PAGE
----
Monday, January 20, 2014


As we move into 2014 I will post some of the things I am looking at and thinking over.

Here's one:  We often hear that nutrition is 80% of the equation when it comes to achieving fitness goals.  That is somewhat true / somewhat false. It depends on who is working toward what goal and what they have done previously.  It can be hard to split best practice from the diet industry when there is so much mixed information.  My thought is that whole/unprocessed foods are the way to go whenever possible. Limiting sugar is good.  I don't like the word diet because it implies uncomfortable restriction and my preference is to bring the body into balance so that positive changes correspond with feeling better.  Here's a TED Talk on Why dieting doesn't usually work by Sandra Aamodt.  She emphasizes mindfulness as a key way to become more comfortable with food.

Here's another one:  One tenent of my fitness philosophy is to train for function. I would like everyone I work with to be willing to find their athleticism, in whatever capacity suits them.  Recently I've been enjoying They've got great free workouts, a couple of free ebooks and a members area if you are so inclined.

Last one for today:  The study of willpower / motivation / personal development has a lot of crossover with health and wellness.  I don't think that real change happens when we force or fight ourselves. We become successful when we get more intune with ourselves and introduce ourselves to more satisfying ways of being.  Having an amazing thinking pattern specialist/hypnotherapist like Heron Saline in your life is awesome.  If you are going it alone, I like Omvana for this type of thing though there are many other sites out there.  Don't drive while you are listening!  If you want to understand willpower, there's a great book by Kelly McGonigal called The Willpower Instinct.  Definitely worth a read.

On a long term note, I am making a rough study of where the leading thinkers in evolutionary medicine, health and fitness, and the psychology of motivation agree.  Most of the focus will be split into three categories: nutrition, fitness, and personal development.  I am always interested in your thoughts and suggestions, so please feel free to message me:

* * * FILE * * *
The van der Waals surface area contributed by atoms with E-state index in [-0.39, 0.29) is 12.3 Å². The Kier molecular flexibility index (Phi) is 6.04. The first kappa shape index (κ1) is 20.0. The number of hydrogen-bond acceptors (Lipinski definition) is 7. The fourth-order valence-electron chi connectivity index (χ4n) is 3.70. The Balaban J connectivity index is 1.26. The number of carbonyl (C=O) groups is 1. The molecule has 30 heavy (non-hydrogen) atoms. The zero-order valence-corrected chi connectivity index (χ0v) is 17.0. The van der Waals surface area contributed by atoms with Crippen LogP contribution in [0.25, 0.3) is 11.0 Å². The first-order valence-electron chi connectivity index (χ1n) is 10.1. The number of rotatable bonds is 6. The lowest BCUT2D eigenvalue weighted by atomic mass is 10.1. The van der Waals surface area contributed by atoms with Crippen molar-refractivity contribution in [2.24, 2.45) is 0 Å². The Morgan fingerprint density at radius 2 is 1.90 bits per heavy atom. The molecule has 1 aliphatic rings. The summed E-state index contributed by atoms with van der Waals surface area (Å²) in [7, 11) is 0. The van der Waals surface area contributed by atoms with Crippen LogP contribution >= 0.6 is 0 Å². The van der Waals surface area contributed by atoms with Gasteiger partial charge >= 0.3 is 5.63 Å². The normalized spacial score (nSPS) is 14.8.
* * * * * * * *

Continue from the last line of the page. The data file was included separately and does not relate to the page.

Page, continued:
Tuesday, November 26, 2013

Out With A Bang

It's been an epic year.  There's one more month to rock out and then it will never be 2013 again. Before we hit 2014 I want to make sure that I've stared down the last of the 2013 demons and reached the best of the 2013 goals so I can jump forward with a clean slate.

Some thoughts for those of you metaphorically cleaning house right now:

1. What patterns are keeping you stuck?  How can you adjust your thinking / behavior / strategy to get unstuck?

2. What's been successful and why? Can you apply that same strategy to another area of your life?

3. What have you given up in pursuit of your fitness goals, and what have you gotten while in pursuit of these goals?

4. What do you want to do next and why?

5. Are you focused on the journey or the outcome? How can the journey be more enjoyable and what makes the outcome a richer experience?

If you are choosing to hibernate right now, be deliberate about it.  This is pre-season 2014! Leverage that hibernation so that you are ready to leap ahead come January.  Embodiment is a life-long commitment and it gets richer as we develop our relationship with ourselves.  Be creative, re-invent, make some inspiring changes, but most importantly, allow it to happen organically.

Happy Holiday Season, whatever your style may be!

Current Offerings

Tuesday, September 17, 2013


Have you ever gone for a night run and suddenly the urban landscape transformed into something much more beautiful?  That feeling of cold night air in your lungs and registering light and sound differently unwires the sedentary routines that many of us fall into in the course of our lives.